Tolkien (Tentaclii): I’m pleased to say that my “big Tolkien book” is finished. The 200,000-word book Tree & Star: Tolkien and the quest for Earendel is now available to buy on Gumroad as a .PDF ebook.
Games (Pits Perilous): It should come as no surprise that Robyn and I love minimalist gaming. So when we chance upon a good example, we can’t resist the opportunity to toot its horn and pitch the style to anyone within earshot of our megaphone. Turns out a good example of the Free Kriegsspiel is Have Axe, Will Travel, the latest from James Hook (Talon Waite to some) and Exalted Funeral. It’s an inspired little system; and in addition to saying why, it’s a perfect opportunity to evangelize and make the case why this might be the system to start with:
Cinema (John C. Wright): Among the infinite multiverse, we happen to live in a timeline where it was decided to make a film that is both attractive and repellant, which cannot be dismissed, because it is brilliant, but cannot be recommended, because it is ugly and absurd. If I may indulge in excessive understatement, this film is difficult to assess. Everything, Everywhere, All At Once (2022) is an absurdist science fiction action-comedy, directed by Daniel Kwan and Daniel Scheinert. It is funny, but also bitter. It is deep, but dark. Not for children.
Comic Books (Kairos): The best current example of what I mean is indie comics sensation Eric July, known on YouTube as YoungRippa59. He launched a crowdfunding campaign for a line of comics billed as a repudiation of the Big 2’s woke fare. As of this writing, he’s raised almost $4 million. That’s a triumph for a self-promoted indie.
Comic Books (Slings and Arrows): The Savage Sword of Conan: The Marvel Years, Volume One, collects material first published from 1971 to 1976, in both Savage Tales and Savage Sword of Conan magazines. Also included are the many text features, essays, house ads, and letter pages from each orignal issue, but the non-Conan stories featuring Solomon Kane, Red Sonja and Kull are omitted. The novel-length introduction by Roy Thomas fills in the production history of both mags and every story. Because Savage Tales was an anthology, the results are a mixed bag early on, with ‘The Frost Giant’s Daughter’ appearing twice as it was published in both titles. Once Conan becomes the sole focus, the book is a consistently enjoyable read.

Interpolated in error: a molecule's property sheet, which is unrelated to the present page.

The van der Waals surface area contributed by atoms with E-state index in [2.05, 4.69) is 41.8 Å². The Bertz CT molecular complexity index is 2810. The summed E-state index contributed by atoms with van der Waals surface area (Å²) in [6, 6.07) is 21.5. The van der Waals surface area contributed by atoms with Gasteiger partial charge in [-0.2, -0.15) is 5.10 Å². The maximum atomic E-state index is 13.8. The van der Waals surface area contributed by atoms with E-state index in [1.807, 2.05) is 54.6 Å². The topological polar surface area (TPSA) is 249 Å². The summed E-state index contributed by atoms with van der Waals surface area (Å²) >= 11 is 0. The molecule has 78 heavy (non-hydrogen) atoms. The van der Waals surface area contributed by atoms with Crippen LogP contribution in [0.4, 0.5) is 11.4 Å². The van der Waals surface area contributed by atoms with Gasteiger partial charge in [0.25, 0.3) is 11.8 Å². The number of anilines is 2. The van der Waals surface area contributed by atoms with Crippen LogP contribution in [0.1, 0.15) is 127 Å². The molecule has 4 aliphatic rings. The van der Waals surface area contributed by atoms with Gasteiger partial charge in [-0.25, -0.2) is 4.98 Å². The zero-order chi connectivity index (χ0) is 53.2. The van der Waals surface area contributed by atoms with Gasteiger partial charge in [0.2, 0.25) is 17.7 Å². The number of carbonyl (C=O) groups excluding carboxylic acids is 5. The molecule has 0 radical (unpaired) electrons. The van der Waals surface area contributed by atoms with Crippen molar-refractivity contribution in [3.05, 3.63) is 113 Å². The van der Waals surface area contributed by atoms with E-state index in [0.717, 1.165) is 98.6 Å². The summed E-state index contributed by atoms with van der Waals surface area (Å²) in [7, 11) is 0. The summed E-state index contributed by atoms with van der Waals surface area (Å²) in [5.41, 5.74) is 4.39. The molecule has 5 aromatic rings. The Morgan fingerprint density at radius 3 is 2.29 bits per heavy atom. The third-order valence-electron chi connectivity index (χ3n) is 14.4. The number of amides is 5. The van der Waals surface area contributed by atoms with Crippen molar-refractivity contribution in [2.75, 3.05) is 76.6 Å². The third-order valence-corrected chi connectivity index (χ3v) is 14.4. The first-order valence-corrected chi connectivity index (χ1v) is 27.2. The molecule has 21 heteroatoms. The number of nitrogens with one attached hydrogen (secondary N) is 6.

Art (DMR Books): Rafael Kayanan turned sixty today. That takes me down memory lane. In 1990, I was helping my old bud, Jimmy, get his comics/gaming store, Wizard’s Asylum Comics—soon to be a small empire—off the ground. We were going through boxes of back issues when he asked me, “You like Michael Moorcock, right?” I answered in the affirmative. “Here’s a Moorcock comic”, he said. It was the second issue of First Comics’ Hawkmoon series from 1986. It featured art from Rafael Kayanan.
Art (DVS Press): Today on my weekly Livestream, I designed a cover for an upcoming book using an image generated by “AI”—Midjourney, to be specific. The first hour has the cover design:
Authors (DMR Books): Please introduce yourself and tell us about your background as a writer.
I’m a high school dropout, pushing 60, spent my whole life working with my hands. I like stories and I like poems, and I enjoy making them. Some folks seem to enjoy reading them.
Science Fiction (Goodman Games): The water world has no name – nor seasons, nor strife, nor struggle. The weather is placid, the conditions mild, the planet’s vast all-encompassing ocean lacks tides, storms, or surges of any kind. Life on the Home Floats is gentle, food is easy to acquire and dependably regular, and conflict virtually unknown. In the twelve generations since planetfall, a handful of human settlers has grown to twelve thousand who live in languid harmony despite a dearth of material resources beyond the basic essentials. The only real danger to the colonists’ idyllic lives on their lily-pad-like floats are the kragen – virtually impenetrable be-tentacled leviathans that accost fisherfolk and decimate sponge-arbor alike.
Review (Sword and Sorcery News): Deathless Gods, volume 10 in P.C. Hodgell’s long-running God Stalker Chronicles, follows Jame and her brother Torisen and their not-quite-human people the Kencyrath, fled to the world of Rathillien, pursued by Perimal Darkling. After her return to Tai-Tastigon in the previous volume (By Demons Possessed), itself following her assignment to garrison the fortress at Tagmeth in Gates of Tagmeth, Jamethiel Priest’s-Bane finds herself (belatedly) back in Gothregor.